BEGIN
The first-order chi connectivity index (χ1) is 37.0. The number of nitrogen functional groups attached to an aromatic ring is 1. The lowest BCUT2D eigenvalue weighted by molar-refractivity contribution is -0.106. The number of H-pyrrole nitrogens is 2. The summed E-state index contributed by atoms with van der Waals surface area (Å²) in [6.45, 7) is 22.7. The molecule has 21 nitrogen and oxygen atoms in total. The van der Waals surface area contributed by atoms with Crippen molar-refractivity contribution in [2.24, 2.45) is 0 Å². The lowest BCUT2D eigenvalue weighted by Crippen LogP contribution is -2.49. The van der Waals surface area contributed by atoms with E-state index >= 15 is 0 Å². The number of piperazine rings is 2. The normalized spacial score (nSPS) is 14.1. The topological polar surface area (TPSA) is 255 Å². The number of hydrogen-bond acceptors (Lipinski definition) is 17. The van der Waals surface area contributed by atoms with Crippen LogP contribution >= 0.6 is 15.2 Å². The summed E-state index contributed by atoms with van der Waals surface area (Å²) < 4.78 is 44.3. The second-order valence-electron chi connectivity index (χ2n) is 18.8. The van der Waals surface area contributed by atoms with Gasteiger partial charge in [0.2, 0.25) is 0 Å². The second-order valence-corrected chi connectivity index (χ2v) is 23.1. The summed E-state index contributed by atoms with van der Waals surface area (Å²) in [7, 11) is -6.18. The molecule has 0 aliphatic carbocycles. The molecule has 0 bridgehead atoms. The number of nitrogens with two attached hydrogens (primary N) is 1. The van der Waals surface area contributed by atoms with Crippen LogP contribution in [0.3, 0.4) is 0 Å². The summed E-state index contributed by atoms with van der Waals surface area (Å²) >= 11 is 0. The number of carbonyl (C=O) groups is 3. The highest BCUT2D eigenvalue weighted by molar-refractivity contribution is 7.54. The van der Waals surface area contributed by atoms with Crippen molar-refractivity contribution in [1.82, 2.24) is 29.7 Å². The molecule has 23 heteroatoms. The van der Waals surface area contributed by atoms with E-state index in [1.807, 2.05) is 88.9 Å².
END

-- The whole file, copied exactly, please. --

The first-order chi connectivity index (χ1) is 37.0. The number of nitrogen functional groups attached to an aromatic ring is 1. The lowest BCUT2D eigenvalue weighted by molar-refractivity contribution is -0.106. The number of H-pyrrole nitrogens is 2. The summed E-state index contributed by atoms with van der Waals surface area (Å²) in [6.45, 7) is 22.7. The molecule has 21 nitrogen and oxygen atoms in total. The van der Waals surface area contributed by atoms with Crippen molar-refractivity contribution in [2.24, 2.45) is 0 Å². The lowest BCUT2D eigenvalue weighted by Crippen LogP contribution is -2.49. The van der Waals surface area contributed by atoms with E-state index >= 15 is 0 Å². The number of piperazine rings is 2. The normalized spacial score (nSPS) is 14.1. The topological polar surface area (TPSA) is 255 Å². The number of hydrogen-bond acceptors (Lipinski definition) is 17. The van der Waals surface area contributed by atoms with Crippen LogP contribution >= 0.6 is 15.2 Å². The summed E-state index contributed by atoms with van der Waals surface area (Å²) < 4.78 is 44.3. The second-order valence-electron chi connectivity index (χ2n) is 18.8. The van der Waals surface area contributed by atoms with Gasteiger partial charge in [0.2, 0.25) is 0 Å². The second-order valence-corrected chi connectivity index (χ2v) is 23.1. The summed E-state index contributed by atoms with van der Waals surface area (Å²) in [7, 11) is -6.18. The molecule has 0 aliphatic carbocycles. The molecule has 0 bridgehead atoms. The number of nitrogens with two attached hydrogens (primary N) is 1. The van der Waals surface area contributed by atoms with Crippen LogP contribution in [0.3, 0.4) is 0 Å². The summed E-state index contributed by atoms with van der Waals surface area (Å²) >= 11 is 0. The number of carbonyl (C=O) groups is 3. The highest BCUT2D eigenvalue weighted by molar-refractivity contribution is 7.54. The van der Waals surface area contributed by atoms with Crippen molar-refractivity contribution in [1.82, 2.24) is 29.7 Å². The molecule has 23 heteroatoms. The van der Waals surface area contributed by atoms with E-state index in [1.807, 2.05) is 88.9 Å².